• Enrique

      Tony, there was also sad news from Mälmö in Sweden about a man shooting at immigrants. I am not worried about opinion polls nor do I “digest” them. A lot of things can happen from today to April 2011.

  21. Tony Garcia

    “What does this tell you (the recent polls), Tony, about Finland?”

    I think it’s a protest against the current immigration policy witch is based on quantity rather than quality. Finns have no problems with immigrants in general, they just don’t want some specific groups to set foot in their country. They have seen what has happened to other places.

    • Enrique

      –I think it’s a protest against the current immigration policy witch is based on quantity rather than quality.

      All humans are valuable. I believe that if you give people opportunity they will take the challenge. The whole fuss about immigration is that on one side you have a group of Finns mostly from the anti-immigration True Finns that are trying to capitalize on voters’ fear of “massive (sic!)” immigration and on the other side there are very few immigrants with needed skills moving to Finland. Why this imbalance? I think the answer is pretty clear: there are better countries to find jobs in Europe than in Finland. Moreover, you don’t have to deal with learning a difficult language, a society that has little experience of receiving immigrants never mind labor immigrants, weather, high taxation etc.

      Diversity is a positive factor and can be very innovative at a workplace, for example. There are many companies in the United States that have shown the way in this respect. However, the fear that I see transmitted by certain anti-immigration True Finns is that EVERYTHING that is different should be feared. This type of an attitude is the death knell of Finland’s innovation and development. How can you innovate if you fear the unknown and new?

      You speak of a certain type of immigration, but that type of immigration is minimal. Of the total 15,208 residence permits given last year, ONLY 3,953 were due to work. So, it shows a failure on behalf of Finland to attract people with skills. But be honest: Why would you want to move to a country where discrimination is more the rule than the exception for getting a job and have parties like the True Finns growing in the polls?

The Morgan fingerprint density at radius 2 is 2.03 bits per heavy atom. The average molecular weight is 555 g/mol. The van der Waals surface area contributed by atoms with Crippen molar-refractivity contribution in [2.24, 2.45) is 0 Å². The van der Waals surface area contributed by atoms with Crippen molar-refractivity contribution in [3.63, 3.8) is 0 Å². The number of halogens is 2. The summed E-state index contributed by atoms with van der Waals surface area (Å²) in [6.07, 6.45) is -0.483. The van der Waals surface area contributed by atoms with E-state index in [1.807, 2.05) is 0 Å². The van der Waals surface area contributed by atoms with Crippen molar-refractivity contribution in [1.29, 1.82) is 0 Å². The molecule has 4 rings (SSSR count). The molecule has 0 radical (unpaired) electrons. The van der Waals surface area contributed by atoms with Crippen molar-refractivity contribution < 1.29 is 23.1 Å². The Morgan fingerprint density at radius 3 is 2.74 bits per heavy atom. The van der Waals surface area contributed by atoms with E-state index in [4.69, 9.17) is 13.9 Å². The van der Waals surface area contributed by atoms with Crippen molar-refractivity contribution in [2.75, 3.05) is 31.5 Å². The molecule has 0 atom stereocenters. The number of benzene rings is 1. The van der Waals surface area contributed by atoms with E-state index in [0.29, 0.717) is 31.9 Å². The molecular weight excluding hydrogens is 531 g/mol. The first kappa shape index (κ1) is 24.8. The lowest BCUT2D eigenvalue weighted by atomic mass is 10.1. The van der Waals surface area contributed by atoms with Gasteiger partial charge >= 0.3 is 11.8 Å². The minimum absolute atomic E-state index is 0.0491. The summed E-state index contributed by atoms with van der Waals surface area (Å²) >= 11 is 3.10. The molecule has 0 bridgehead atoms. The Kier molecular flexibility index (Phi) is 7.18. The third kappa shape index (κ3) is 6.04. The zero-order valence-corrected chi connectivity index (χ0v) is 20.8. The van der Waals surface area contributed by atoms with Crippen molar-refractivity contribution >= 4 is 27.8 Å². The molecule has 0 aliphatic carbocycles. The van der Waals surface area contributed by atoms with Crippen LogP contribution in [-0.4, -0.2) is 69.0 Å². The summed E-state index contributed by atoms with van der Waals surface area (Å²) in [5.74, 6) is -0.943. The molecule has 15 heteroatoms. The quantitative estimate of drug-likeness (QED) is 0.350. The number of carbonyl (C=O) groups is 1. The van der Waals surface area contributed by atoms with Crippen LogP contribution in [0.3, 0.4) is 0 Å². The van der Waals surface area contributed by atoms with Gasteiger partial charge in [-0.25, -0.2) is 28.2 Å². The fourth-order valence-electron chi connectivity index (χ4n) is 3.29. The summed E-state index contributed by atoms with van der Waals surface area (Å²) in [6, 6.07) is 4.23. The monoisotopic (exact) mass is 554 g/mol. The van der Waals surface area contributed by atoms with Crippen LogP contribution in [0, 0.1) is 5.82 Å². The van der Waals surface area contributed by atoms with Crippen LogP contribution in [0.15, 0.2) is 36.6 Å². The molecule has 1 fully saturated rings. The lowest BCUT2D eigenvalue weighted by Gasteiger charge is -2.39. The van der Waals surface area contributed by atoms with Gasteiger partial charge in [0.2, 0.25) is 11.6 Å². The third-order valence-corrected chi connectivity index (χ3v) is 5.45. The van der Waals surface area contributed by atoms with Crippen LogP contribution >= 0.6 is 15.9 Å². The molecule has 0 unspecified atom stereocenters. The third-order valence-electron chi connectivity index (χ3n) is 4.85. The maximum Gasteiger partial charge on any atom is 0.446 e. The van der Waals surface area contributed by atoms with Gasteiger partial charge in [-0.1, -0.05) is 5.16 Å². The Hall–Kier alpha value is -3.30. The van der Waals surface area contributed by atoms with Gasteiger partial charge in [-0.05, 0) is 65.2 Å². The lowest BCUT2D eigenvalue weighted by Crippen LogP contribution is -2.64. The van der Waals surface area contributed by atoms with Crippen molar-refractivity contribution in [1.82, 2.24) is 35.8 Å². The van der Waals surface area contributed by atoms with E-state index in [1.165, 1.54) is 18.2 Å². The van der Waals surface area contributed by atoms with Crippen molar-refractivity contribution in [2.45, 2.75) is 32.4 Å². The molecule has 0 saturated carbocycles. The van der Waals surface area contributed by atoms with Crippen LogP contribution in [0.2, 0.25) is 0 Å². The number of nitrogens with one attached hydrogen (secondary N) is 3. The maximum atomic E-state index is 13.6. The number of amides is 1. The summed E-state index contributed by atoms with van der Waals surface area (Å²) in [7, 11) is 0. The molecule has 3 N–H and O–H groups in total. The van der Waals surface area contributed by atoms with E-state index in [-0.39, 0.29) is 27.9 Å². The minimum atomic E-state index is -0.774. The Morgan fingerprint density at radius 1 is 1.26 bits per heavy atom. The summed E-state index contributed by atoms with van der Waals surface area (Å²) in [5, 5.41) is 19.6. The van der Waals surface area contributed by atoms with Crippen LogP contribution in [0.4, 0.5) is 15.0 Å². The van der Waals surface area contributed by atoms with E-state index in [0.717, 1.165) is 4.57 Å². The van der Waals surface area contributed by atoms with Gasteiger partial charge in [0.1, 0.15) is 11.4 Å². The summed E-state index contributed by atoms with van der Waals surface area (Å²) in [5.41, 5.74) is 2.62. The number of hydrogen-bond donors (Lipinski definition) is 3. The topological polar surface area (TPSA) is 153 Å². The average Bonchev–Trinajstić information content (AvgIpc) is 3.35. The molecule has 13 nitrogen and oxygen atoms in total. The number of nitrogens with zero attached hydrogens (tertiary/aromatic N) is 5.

I would have to be pretty dumb to come here on those terms.

  22. Tony Garcia

    “Tony, there was also sad news from Mälmö in Sweden about a man shooting at immigrants.”

    I think this is disgraceful, but we can’t stretch people to the break point and expect nothing will happened. I hope they lock this up guy before good immigrants get hurt.

  23. JusticeDemon

    Ricky

    I’m uncertain as to where your figures come from, and still less clear as to what they mean. 3,953 residence permit applications were lodged at Migri during 2009 with work specified as a justification for the application. It does not follow from this that work was the only, or even the main motivation for the application, and of course not all of these applications were approved. This figure also excludes applications from entrepreneurs (95), even though this category of applicant can only be understood in terms of migration for the purpose of work. It also excludes all applications lodged by residence permit holders (e.g. foreign students) at local police stations and employment offices, and all declarations by EU citizens, their accompanying family members, and long-term resident third-country nationals. A substantial proportion of applications based on the applicant’s biological origin and family ties are also motivated primarily by work.

    Migri statistics have to be interpreted in the context of the underlying legislation and practice. It is important to understand that the reason for issuing a permit is not necessarily the same as the grounds that were specified in the application (indeed an application may be based on a variety of grounds), and that these grounds do not necessarily reflect the motivations of the applicant.

    The figure of 15,208 stands for the total number of residence permits that were issued in 2009. A sizeable proportion of these relate to applications lodged in 2008 or even earlier in some cases.

    • Enrique

      Thank you JusticeDemon for the clarification. Isn’t odd, however, that they are so complex to understand and what they imply. Even so, can we make the case that labor immigration is still a small factor in the overall immigration picture in Finland?

  24. JusticeDemon

    Ricky

    It’s hard to gauge the scale of immigration for employment, as this depends on an outdated classification system that tries to compartmentalise immigrants acting for a wide variety of motives under a broad range of individual circumstances.

    Only a very small fraction of residence permit holders are not allowed to work, and even asylum seekers gain the right to work after they have been in Finland for three months. There are also several specialist occupations for which no permit is required at all for work of short duration.

    International families will usually seek to make their homes in the country where the higher-earning spouse has the best job prospects, so work is generally also a factor in issuing residence permits for family reasons.